PCR and sequencing of gyrA and parC
Sequencing of QRDR of the gyrA and parC genes revealed mutations at the positions 83 (ser→Leu) and 87 (Asp→Asn) in gyrA and the positions 80 (Ser→Ile) and 84 (Glu→Val) in parC. At least one amino acid substitution in the gyrA gene at the codon 83 (Ser83Leu) was identified in each quinolone resistant isolate (Table 4).

Table (4):
Results of the sequencing of QRDR of selected isolates.

Strain MIC.CIP. Mutations PMQR determinant
gyrA parC
Y10 0.064 S83L
Y77 1 S83L aac(6)-Ib-cr
Y44 0.25 S83L  
Y16 0.5 S83L
Y13 32 S83L,D87N aac(6)-Ib-cr
Y52 32 S83L,D87N S80I  
Y63 16 S83L,D87N S80I aac(6)-Ib-cr
Y66 2 S83L,D87N S80I  
Y81 2 S83L,D87N S80I  
Y1 32 S83L,D87N S80I,E84V aac(6)-Ib-cr +  qepA
Y6 32 S83L,D87N S80I,E84V aac(6)-Ib-cr + qnrS
Y7 32 S83L,D87N S80I,E84V aac(6)-Ib-cr + qnrS +  qepA
Y15 32 S83,D87N S80I,E84V aac(6)-Ib-cr +  qnrS +  oqxAB


Detection of PMQR genes
At least one PMQR gene was detected in most of the nalidixic acid-resistant E.coli isolates (94%). QnrS gene was located in 12 (23.5 %) isolates. The sequencing of the qnrS gene was identical to that of the variant qnrS1. Forty-five of the 51 isolates (88.2%) were positive to aac (6)-Ib. The sequencing of the aac (6′)-Ib-cr was identical to the –cr variant. QepA gene was detected in twenty-four of the 51 isolates (47.1%). The oqxAB gene was identified in three isolates (5.9 %). This is the first report for detecting oqxAB gene in quinolone-resistant urinary isolates in Egypt. The sequencing of the oqxAB gene was identical to that of the oqxAB1 (Fig. 2).

Fig. 2. Distribution of PMQR genes among nalidixic acid-resistant E.coli strains isolated from patients with UTIs (No. of isolates = 51).


The resistance of E. coli to fluoroquinolones which is one of the most widely used medicines for the treatment of UTIs is prevalent. Fluoroquinolone treatment is no longer effective in more than half of patients in many countries in the world15.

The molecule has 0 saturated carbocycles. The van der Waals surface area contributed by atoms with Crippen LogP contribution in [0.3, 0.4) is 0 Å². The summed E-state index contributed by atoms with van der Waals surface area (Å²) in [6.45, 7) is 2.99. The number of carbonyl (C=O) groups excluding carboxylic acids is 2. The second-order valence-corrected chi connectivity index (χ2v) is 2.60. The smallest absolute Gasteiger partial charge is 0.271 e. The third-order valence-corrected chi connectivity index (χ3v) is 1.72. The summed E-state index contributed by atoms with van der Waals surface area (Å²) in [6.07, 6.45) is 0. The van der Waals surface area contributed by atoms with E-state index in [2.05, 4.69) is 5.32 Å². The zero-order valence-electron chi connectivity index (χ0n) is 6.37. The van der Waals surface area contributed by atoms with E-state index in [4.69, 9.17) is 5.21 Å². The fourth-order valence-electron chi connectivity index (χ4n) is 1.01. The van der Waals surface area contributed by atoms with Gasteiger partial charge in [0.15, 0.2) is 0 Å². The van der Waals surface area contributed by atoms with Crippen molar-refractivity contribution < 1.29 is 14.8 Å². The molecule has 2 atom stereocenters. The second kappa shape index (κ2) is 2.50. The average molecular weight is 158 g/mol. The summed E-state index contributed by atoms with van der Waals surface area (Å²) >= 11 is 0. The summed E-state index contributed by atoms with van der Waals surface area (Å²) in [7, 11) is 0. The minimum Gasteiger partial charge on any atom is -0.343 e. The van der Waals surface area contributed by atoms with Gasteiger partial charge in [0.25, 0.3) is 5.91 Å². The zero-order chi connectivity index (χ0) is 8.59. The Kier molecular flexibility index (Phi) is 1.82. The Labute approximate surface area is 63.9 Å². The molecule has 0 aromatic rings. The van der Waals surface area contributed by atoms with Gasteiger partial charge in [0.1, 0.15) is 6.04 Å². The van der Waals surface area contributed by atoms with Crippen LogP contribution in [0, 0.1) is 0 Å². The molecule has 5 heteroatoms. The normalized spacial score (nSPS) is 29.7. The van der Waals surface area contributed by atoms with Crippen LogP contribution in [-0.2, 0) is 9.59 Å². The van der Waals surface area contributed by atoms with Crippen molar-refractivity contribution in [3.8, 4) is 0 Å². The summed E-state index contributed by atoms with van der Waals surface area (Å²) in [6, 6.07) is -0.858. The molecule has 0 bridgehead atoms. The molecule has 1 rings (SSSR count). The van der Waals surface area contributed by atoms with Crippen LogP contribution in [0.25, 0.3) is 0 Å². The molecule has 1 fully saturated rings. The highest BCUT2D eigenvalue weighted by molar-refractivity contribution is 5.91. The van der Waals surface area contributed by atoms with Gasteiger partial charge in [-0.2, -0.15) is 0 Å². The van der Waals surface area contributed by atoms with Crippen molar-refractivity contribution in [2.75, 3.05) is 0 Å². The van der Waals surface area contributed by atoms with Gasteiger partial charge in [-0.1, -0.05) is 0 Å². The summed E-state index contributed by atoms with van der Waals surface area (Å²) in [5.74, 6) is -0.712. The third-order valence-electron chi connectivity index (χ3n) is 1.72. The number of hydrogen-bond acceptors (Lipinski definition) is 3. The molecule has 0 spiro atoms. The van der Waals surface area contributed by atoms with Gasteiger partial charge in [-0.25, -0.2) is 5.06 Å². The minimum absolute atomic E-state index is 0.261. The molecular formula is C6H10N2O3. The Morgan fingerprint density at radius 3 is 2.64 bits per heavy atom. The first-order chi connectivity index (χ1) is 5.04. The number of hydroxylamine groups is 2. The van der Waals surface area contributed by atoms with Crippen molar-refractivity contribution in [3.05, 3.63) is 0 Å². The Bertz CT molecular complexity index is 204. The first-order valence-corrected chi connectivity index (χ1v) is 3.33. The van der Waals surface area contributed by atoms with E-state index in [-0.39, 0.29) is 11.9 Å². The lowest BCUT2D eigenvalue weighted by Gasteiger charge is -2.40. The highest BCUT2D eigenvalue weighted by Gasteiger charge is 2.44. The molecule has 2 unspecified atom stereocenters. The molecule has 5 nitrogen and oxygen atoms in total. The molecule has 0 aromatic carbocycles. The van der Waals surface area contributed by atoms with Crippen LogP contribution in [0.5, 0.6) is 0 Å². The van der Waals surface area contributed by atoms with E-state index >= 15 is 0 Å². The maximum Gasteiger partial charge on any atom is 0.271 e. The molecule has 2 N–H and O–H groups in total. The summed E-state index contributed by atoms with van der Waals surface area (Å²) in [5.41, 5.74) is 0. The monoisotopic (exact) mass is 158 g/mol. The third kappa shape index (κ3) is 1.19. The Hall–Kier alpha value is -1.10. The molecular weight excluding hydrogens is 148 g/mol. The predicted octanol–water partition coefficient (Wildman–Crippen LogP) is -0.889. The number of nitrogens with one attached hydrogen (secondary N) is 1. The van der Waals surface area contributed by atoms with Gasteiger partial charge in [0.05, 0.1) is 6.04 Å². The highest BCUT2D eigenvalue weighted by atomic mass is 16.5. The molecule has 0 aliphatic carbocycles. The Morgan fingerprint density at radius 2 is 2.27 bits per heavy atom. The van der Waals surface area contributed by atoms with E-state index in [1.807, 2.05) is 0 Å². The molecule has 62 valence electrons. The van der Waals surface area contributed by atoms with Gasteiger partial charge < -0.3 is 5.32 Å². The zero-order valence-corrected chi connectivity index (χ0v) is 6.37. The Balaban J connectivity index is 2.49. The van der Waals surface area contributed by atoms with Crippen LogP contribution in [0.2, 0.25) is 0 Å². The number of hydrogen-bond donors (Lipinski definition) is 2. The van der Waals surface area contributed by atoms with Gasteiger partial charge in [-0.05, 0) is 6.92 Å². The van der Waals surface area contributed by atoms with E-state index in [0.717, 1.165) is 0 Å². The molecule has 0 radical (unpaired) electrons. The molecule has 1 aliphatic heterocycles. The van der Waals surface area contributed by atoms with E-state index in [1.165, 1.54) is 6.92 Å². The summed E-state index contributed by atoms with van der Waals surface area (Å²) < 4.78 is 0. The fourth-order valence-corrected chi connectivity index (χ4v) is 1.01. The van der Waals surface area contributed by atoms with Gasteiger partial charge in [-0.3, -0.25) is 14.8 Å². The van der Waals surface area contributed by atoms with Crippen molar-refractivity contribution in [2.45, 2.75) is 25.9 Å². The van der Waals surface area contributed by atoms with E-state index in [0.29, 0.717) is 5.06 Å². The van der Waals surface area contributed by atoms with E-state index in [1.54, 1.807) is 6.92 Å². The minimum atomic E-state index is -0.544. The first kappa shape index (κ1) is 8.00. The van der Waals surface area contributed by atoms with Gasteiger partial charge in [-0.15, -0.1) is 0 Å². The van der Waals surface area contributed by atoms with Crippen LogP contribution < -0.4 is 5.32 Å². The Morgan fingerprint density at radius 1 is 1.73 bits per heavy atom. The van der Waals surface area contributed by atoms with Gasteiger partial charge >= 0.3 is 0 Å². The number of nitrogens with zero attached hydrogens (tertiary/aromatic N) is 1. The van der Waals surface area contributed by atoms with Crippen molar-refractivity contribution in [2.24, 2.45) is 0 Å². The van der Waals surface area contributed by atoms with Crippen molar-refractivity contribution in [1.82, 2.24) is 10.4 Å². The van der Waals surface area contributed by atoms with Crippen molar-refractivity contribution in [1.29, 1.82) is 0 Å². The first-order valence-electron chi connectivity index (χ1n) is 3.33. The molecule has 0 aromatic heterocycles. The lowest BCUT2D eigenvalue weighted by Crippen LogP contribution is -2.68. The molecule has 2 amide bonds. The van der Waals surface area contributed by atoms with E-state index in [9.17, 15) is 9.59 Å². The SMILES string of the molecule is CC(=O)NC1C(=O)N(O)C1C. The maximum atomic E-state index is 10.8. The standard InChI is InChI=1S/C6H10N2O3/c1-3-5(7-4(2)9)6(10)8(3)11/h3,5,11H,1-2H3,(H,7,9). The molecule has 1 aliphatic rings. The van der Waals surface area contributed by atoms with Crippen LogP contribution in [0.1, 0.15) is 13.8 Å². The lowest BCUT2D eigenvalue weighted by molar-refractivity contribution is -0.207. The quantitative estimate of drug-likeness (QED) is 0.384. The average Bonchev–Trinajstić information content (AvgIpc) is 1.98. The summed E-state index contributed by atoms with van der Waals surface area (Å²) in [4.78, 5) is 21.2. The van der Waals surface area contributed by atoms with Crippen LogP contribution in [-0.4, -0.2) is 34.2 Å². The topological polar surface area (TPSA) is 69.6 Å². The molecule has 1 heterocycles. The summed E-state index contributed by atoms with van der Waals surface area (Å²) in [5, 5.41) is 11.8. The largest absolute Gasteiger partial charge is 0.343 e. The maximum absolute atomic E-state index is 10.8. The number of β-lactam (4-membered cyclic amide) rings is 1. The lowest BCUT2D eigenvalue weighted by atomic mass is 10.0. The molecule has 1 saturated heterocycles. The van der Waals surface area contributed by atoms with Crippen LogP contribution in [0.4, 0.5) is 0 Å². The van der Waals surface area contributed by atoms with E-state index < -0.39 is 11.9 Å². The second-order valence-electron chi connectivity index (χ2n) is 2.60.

In the present study, 55.4% of all uropathogens were E. coli. This result agrees with that reported in previous studies in which E.coli was the leading reason of UTIs3,16,17.

Also, sensitivity pattern of the isolated E. coli strains agrees with previous studies18,19.

All of the isolated E.coli strains were resistant to ampicillin and sensitive to imipenem; this result is consistent with that reported by Mendonca et al.20. Imipenem appears to have a broader range of activity than other tested antimicrobial agents. The explanation for that is probably the fact that these are potent drugs used only in hospital settings and not as first-line therapies, so they are of limited use.

Ciprofloxacin resistance observed was higher than that described in prior studies from Egypt21. This growing in ciprofloxacin insusceptibility rate may be due to the extensive usage of quinolones, the extended use of small doses of the more effective fluoroquinolones such as ciprofloxacin, also the inappropriate use of fluoroquinolones6,22.

ESBL production was recorded for all quinolone-resistant isolates. This finding is consistent with that reported by another previous study11. Also, a study conducted in Europe reported quinolone resistance in 92% of ESBL-producing isolates, this high prevalence of quinolone-resistant ESBL-producing E. coli strains had become a significant health problem, making treatment of bacterial infections more challenging and resulting in higher morbidity and mortality rates23.

In this study, all quinolone-resistant E.coli isolates collected were MDR (Resistance to one or more antibiotics in three or more antibacterial classes)24. MDR bacterial infections are relatively common now in the community as well as the hospitals25. This High predominance of MDR isolates of E. coli has been detected in many developing countries22,26. The high incidence of MDR and ESBL production among these E.coli isolates may be attributed to many reasons. The most apparent reason is plasmids which carry the genes encoding ESBLs, and also carry the genes encoding multi-resistance to several antibiotics, including quinolones, further contributing to the spreading of resistance to several antimicrobials through inappropriate use of quinolones, this announces that these plasmid transmitted genes are clinically significant23.

Insusceptibility to quinolones and fluoroquinolones happens essentially because of amino acid substitutions in gyrA and parC genes13,27.